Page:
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Nurse Catherine Asks...

Have you ever had someone notice that you were experiencing symptoms before you did? Maybe they noted that you were misplacing things more often, or having trouble finding the right words. This can be very helpful. Your friend or family member has given you important information that you can bring to your healthcare provider. Have you ever had a friend or family member notice a symptom before you did?

Stewart Answers...

The role of friends and family when it comes to tracking MS symptoms

Tracking multiple sclerosis symptoms and progression can be very difficult. Sometimes a change in how you’re feeling is dramatic and impossible to miss. Unfortunately, I’ve found that many of my symptoms were much more subtle, and crept up slowly, so I wasn’t immediately aware of them. I unconsciously compensated for small changes I did not notice until things were more severe. That’s where others come in. My family and close friends all know I have MS, and my personal set of symptoms, and we occasionally talk about my condition. The subject isn’t taboo, but it doesn’t dominate the conversations either. It’s a fact of the life we live, but my life doesn’t revolve around MS.

MS One to One Ambassador, Stewart, and his friends

When I was going through the Veterans Administration disability process, I was surprised to hear just how much weight a statement from one or more family members carried. When I asked about it, one of the VA representatives pointed out that someone can fake it all day at work, but the family sees the person when their guard is down and sees the impact. That has proven true for me.

My wife is my best observer and often notices the signs that I’m beginning to overheat or overexert myself before I recognize them. She was also the first to notice when I would repeat myself or pause to search for the right word. When she sees a behavioral change, she sometimes comments on it. The cause is often something other than MS, but I know she’s watching. Several years after I first showed symptoms, but before the diagnosis of MS, the “foot drop” in my right leg seemed to be shifting to my left leg as well. She also noticed that change before I did.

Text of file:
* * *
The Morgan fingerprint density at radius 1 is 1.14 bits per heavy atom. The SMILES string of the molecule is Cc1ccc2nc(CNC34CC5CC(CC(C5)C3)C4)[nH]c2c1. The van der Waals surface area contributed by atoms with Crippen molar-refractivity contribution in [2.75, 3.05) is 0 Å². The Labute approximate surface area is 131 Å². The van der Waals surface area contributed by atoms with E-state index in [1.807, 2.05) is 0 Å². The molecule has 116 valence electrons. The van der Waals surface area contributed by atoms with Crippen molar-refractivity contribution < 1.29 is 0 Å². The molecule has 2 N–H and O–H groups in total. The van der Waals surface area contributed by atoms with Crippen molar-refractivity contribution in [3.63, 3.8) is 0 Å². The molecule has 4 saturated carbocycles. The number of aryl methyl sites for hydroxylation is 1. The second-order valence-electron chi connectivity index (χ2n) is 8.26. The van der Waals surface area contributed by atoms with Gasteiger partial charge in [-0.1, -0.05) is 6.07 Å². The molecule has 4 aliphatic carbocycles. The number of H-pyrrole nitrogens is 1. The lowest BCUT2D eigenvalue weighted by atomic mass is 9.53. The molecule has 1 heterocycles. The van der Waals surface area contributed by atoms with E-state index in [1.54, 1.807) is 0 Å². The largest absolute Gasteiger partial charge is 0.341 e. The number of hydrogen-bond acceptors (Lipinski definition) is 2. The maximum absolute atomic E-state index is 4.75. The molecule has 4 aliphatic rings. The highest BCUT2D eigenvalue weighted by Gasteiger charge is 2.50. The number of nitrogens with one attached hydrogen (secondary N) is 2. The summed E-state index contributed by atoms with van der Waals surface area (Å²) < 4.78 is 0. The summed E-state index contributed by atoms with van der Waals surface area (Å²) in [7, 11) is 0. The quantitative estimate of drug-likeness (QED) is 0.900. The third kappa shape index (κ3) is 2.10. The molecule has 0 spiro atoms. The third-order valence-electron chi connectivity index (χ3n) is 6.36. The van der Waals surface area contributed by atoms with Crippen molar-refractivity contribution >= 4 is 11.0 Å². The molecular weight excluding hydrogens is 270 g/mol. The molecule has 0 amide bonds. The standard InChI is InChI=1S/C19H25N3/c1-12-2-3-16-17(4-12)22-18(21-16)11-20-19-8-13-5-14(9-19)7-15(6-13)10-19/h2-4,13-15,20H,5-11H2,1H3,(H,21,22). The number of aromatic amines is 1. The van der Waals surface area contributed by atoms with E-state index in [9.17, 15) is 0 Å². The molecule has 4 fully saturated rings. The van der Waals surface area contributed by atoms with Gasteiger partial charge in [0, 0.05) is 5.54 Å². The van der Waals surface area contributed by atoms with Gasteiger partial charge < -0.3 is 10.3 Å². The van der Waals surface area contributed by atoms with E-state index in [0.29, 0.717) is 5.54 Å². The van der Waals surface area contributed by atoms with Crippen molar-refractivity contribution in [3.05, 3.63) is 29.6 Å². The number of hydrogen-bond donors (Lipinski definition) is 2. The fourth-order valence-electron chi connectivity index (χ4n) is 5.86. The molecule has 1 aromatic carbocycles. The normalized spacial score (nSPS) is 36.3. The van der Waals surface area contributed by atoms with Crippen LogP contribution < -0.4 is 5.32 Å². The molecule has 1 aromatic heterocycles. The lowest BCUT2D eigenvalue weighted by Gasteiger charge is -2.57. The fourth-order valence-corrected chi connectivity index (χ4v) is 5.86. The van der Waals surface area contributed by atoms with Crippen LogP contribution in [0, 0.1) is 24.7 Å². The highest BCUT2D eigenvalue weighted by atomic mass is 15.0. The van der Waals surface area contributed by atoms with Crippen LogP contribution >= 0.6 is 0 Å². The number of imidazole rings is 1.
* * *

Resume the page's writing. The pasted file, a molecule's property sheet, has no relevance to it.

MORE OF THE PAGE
Relapsing multiple sclerosis patient, Stewart, gardening

Part of my preparation for an appointment with my primary healthcare provider or the neurology team is doing a self-assessment of my physical, emotional, and intellectual condition. I consult any journal entries I may have made, and I solicit my wife’s input and observations to complete the record. I am then prepared to have a candid dialogue with the provider and can provide specific information that might have otherwise slipped my mind during the appointment.

Stewart consulting his journal entries of his MS symptomsClose friends, family members, roommates, and significant others can be a very valuable resource. They may not feel comfortable discussing their observations without being asked, but they know what your “normal” looks like and are positioned to spot changes.

See What Pam Says
Pam Answers...

The role of friends and family when it comes to tracking MS symptoms

As I was processing what was happening to me physically and emotionally after my multiple sclerosis diagnosis, I realized I had some new issues to deal with and a lot of questions I wasn’t sure how to answer. How do you talk about MS with other people? How do you keep it from stealing your identity? How do you help inform other people without looking self-centered? Can other people help you by noticing symptoms you might have overlooked?